Olu Online


In the early days of the web, we had at first an explosion of difference in GUIs and devices. Gradually, opportunities for uniqueness and personalisation shrank. The majority of smartphones look and act pretty similarly. Most websites and user interfaces act and look predictable and familiar.

A certain level of polish is expected in all apps, programs and websites now, and this is a barrier to entry, but is that necessarily a bad thing? Lots of apps, both with and without polish, lack accessibility, internationalisation, poor internet speed/connection concerned, etc features and are politely to overtly hostile to asks for them. The widespread use of frameworks and templates means everything looks the same, but also means that things are faster to build and the UX and UI of the end result is often better than if someone made it up from scratch. Using an accessible/internationalised/insert concern here template would mean that it should in theory be easier to build upon good foundations.

Things like mobile phones and thus viewports all being the predictable sizes and shapes has helped web development, but at what cost? We lose a lot of creativity, fun, excitement, and perhaps even innovation in the less janky looking and acting web. Beginners are put off by what looks like (and of course in many cases actually is) an incredibly high standard that looks impossible to achieve alone. New ways of building a thing are put off due to constraints that require that it looks and behaves like something that exists already.

Market pressures and VC-driven "pattern matching" – the phenomenon of funders looking at past successes in their portfolio to decide who will do well in the future – leading to a rise of "it's like Uber but for Airbnb" companies helmed by a doppelgänger fleet of cis straight non-disabled rich white university dropouts (who are also usually men) hasn't helped. We've increasingly become trapped in walled gardens online, without customisation, controllable personalisation, interoperability or even the ability of non-users to peer over the garden walls in some cases. They feed everyone a same-but-different mix of palatable, aggravating, compelling content.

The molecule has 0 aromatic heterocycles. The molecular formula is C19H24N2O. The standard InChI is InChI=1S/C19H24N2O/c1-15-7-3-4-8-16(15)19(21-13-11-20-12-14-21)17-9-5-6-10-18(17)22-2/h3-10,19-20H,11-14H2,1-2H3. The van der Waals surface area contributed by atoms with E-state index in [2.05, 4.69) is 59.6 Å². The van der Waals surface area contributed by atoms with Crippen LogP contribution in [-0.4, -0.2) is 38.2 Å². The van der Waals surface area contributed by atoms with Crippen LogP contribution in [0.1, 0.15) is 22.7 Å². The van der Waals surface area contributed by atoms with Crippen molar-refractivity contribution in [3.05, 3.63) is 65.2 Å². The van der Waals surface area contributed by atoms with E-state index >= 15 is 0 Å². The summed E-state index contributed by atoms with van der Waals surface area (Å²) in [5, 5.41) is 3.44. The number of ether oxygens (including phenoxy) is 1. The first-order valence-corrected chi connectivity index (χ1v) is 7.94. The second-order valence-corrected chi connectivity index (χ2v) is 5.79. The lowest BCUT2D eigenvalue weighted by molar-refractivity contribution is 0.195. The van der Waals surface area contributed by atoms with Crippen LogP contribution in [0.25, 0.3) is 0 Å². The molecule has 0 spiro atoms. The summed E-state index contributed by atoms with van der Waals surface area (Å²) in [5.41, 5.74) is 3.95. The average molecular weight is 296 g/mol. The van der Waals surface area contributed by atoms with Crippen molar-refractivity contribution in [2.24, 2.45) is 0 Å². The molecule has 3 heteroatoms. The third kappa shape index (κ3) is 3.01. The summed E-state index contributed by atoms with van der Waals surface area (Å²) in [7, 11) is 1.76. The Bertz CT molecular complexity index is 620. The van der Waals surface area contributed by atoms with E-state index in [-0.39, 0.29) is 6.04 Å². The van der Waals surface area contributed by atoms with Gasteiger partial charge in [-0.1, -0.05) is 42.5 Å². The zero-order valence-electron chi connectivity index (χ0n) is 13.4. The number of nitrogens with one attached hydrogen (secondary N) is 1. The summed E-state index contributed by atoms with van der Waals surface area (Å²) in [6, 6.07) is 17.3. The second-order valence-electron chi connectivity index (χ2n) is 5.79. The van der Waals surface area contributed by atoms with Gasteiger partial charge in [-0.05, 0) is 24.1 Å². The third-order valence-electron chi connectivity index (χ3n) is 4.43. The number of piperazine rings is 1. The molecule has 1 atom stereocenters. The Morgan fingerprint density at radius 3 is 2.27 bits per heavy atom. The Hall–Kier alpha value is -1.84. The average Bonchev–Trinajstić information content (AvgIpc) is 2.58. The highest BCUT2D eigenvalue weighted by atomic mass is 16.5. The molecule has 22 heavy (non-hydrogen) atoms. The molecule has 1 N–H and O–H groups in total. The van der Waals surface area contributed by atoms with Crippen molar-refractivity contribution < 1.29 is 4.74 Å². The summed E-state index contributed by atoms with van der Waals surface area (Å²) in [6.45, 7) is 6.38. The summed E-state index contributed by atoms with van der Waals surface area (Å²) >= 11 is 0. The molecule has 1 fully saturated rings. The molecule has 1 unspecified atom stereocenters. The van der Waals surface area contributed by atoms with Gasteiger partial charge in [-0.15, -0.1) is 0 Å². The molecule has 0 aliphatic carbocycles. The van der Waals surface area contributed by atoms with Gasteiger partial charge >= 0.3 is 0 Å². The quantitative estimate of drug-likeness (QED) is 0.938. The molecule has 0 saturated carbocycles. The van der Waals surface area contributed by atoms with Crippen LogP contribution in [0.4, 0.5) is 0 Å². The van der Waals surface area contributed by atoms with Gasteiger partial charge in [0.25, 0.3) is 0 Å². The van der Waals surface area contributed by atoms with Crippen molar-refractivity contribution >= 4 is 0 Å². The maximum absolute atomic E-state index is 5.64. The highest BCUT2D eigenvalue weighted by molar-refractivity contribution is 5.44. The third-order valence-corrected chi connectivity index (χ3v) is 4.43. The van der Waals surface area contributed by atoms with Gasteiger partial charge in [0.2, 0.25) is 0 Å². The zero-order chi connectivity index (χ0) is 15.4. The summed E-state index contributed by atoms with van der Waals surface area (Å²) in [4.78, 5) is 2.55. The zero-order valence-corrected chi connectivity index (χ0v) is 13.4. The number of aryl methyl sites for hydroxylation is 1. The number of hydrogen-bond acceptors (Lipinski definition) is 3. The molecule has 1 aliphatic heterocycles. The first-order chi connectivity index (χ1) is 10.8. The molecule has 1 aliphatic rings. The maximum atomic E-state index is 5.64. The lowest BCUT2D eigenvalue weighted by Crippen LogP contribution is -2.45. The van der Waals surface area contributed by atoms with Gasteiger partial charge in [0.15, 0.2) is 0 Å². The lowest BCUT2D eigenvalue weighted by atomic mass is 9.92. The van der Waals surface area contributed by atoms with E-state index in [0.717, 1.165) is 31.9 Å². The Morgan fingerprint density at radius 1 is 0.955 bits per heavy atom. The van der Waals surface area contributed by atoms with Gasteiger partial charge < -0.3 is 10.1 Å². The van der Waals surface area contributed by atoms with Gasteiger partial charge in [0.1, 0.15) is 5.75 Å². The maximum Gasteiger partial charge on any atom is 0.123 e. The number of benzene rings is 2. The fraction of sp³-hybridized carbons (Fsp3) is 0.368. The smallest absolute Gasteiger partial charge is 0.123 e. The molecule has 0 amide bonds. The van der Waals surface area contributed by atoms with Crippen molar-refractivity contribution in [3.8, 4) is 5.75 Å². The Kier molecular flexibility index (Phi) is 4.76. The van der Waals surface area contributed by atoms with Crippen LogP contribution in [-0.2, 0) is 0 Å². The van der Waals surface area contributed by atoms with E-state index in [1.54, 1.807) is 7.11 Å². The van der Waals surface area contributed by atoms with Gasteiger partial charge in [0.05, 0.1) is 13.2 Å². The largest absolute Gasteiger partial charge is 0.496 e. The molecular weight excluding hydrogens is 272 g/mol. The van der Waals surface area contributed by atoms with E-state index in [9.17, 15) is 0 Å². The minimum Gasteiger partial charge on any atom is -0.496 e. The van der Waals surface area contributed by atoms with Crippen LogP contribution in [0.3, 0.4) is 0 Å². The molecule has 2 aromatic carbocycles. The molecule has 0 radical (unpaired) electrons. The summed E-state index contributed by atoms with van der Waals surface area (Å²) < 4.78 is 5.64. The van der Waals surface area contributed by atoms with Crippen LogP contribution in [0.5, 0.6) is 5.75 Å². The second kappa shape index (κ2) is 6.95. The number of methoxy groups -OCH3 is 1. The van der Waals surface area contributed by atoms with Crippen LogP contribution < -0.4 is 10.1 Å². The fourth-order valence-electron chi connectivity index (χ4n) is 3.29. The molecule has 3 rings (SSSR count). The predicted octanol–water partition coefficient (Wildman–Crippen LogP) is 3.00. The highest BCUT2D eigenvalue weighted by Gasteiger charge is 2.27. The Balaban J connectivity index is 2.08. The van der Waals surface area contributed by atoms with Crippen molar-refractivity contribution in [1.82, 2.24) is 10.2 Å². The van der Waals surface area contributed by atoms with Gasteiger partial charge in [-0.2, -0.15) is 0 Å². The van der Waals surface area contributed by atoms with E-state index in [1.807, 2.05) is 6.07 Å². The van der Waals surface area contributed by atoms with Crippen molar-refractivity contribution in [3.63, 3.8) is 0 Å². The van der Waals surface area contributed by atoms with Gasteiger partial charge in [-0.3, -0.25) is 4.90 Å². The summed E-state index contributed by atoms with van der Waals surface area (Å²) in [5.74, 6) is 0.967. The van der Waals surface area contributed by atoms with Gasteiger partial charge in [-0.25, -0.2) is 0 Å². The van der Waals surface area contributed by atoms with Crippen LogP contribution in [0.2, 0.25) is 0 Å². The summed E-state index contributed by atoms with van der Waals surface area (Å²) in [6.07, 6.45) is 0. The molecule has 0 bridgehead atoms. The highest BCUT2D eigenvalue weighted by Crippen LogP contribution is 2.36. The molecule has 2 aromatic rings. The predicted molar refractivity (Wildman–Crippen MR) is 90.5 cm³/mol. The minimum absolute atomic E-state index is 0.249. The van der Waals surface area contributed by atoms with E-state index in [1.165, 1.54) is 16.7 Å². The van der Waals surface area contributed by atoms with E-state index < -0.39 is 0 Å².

This leads to a pervasive myth of a monoculture online. "Everyone" is talking about Y or Z, when in fact it's a circle of people on TikTok who are talking about it a lot, or a trend in a small corner of Instagram. Originality is dead online; both discouraged and often seen as impossible, summed up by a trend/meme I've often related to: "I've never had an original thought in my life".

Algorithms - which is to say massive social media and web search companies - have no skin in the game of providing the most useful, personal growth inspiring results for a given query. They're incentivised to get you to click on the highest bidder; an advertiser.

I suppose more janky, broken, ugly, chaotically creative tech would be one of the side effects of a big tech retreat from the open internet, and more and more I'm beginning to think that's okay. Education in the ways to avoid building things that are actively hostile to users people attempting to browse and live their best lives online should be widely, freely available. Education in how to build a janky, silly, slow app that no one but you will ever look at should be as easy to find too.

The difference between innovation, learning and a massive mess can be a change in perspective and the ability to navigate it. I hope we can equip everyone who wants them with the tools to orient themselves, and chart new paths forward in tech.

This piece is part of my attempt at Alphabet Superset, a 6-month creative challenge. Other posts so far: abolition, bump, boost, culture, discussion, and english.